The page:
photo via muffet
The milk, sweet, almost nutty flavor of cauliflower is at its best from December through March when it is in season and most plentiful in your local markets. It has a compact head (called a “curd”), usually about six inches in diameter that is composed of undeveloped flower buds.
This vegetable is high in potassium, iron, and zinc. 1 cup (100 g) has 25 calories, 0 fat, 3 g dietary fiber and 2 g protein. One cup of boiled cauliflower is an excellent source of vitamin C(91.5% of the DV), folate (13.6% of the DV), and dietary fiber (13.4% of the DV). That same amount of cauliflower also serves as a very good source of vitamin B5, vitamin B6, manganese and omega-3 fatty acids
Store uncooked cauliflower in a paper or plastic bag in the refrigerator where it will keep for up to a week. To prevent moisture from developing in the floret clusters, store it with the stem side down.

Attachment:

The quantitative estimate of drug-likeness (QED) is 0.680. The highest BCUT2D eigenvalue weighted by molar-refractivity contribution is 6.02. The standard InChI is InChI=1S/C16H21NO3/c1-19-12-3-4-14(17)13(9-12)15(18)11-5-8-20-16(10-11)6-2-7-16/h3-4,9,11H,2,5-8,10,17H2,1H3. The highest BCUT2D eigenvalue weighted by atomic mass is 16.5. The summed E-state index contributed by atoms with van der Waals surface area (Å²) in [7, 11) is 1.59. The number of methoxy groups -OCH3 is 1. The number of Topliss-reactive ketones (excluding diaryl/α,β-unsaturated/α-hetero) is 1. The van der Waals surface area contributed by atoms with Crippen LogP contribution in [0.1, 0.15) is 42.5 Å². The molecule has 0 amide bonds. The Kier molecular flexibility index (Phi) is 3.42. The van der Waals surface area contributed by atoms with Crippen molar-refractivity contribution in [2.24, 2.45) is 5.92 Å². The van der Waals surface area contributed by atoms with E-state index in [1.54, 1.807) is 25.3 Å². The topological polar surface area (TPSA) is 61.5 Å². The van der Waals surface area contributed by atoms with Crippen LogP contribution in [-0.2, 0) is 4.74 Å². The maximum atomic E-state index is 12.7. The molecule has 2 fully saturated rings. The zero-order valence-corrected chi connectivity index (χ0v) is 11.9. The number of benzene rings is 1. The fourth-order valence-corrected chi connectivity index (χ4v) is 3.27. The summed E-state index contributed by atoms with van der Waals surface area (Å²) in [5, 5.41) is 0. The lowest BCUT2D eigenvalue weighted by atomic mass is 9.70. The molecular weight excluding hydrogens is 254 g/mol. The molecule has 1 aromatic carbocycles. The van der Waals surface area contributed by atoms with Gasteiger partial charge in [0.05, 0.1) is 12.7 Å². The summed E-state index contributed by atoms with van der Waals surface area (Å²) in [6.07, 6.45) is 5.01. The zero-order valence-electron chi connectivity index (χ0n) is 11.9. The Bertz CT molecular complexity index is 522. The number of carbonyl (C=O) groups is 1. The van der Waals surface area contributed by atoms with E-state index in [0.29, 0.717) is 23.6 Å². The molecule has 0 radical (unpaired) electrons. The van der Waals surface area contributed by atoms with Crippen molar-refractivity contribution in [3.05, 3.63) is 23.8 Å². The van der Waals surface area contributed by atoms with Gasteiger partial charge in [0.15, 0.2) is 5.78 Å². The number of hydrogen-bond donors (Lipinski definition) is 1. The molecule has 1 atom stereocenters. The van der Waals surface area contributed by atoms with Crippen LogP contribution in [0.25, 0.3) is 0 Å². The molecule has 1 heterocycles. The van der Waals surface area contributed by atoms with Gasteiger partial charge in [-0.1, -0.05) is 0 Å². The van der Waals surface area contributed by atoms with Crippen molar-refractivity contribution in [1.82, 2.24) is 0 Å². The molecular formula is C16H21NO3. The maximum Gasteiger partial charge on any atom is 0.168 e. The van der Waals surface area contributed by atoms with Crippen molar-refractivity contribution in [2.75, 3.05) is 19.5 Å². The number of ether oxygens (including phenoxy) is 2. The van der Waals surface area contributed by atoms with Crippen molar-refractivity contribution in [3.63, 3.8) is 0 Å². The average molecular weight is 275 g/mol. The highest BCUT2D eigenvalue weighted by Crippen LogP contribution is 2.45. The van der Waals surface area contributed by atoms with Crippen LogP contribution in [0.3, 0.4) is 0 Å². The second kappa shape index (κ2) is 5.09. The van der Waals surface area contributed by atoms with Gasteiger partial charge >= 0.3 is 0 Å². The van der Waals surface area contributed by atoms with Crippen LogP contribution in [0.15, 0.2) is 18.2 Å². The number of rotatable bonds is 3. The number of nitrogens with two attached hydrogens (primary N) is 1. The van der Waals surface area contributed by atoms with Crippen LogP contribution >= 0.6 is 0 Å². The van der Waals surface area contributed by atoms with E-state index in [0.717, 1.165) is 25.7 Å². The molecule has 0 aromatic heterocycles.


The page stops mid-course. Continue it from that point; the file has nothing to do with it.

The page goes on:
A member of the cabbage family, Cauliflower originated from China.
Cauliflower florets are the part of the plant that most people eat. However, the stem and leaves are also edible and are especially good for adding to soup stocks.
To cut cauliflower, first remove the outer leaves and then slice the florets at the base where they meet the stalks.
Cauliflower contains phytonutrients that release odorous sulfur compounds when heated. These odors become stronger with increased cooking time. Some phytonutrients may react with iron in cookware and cause the cauliflower to take on a brownish hue. To prevent this, add a bit of lemon juice to the water in which you blanche the cauliflower.
Sauté cauliflower with garlic, minced ginger and tamari.
For cauliflower with a vivid yellow color, sauté with a spoonful of turmeric or generous pinch of saffron.
Puree cooked cauliflower, add fennel seeds and your other favorite herbs and spices and serve as soup.
Or just eat raw.
1 lb = 1 small head = 1.5 c chopped = 7.5 oz cooked = 10 oz frozen = 2 cups chopped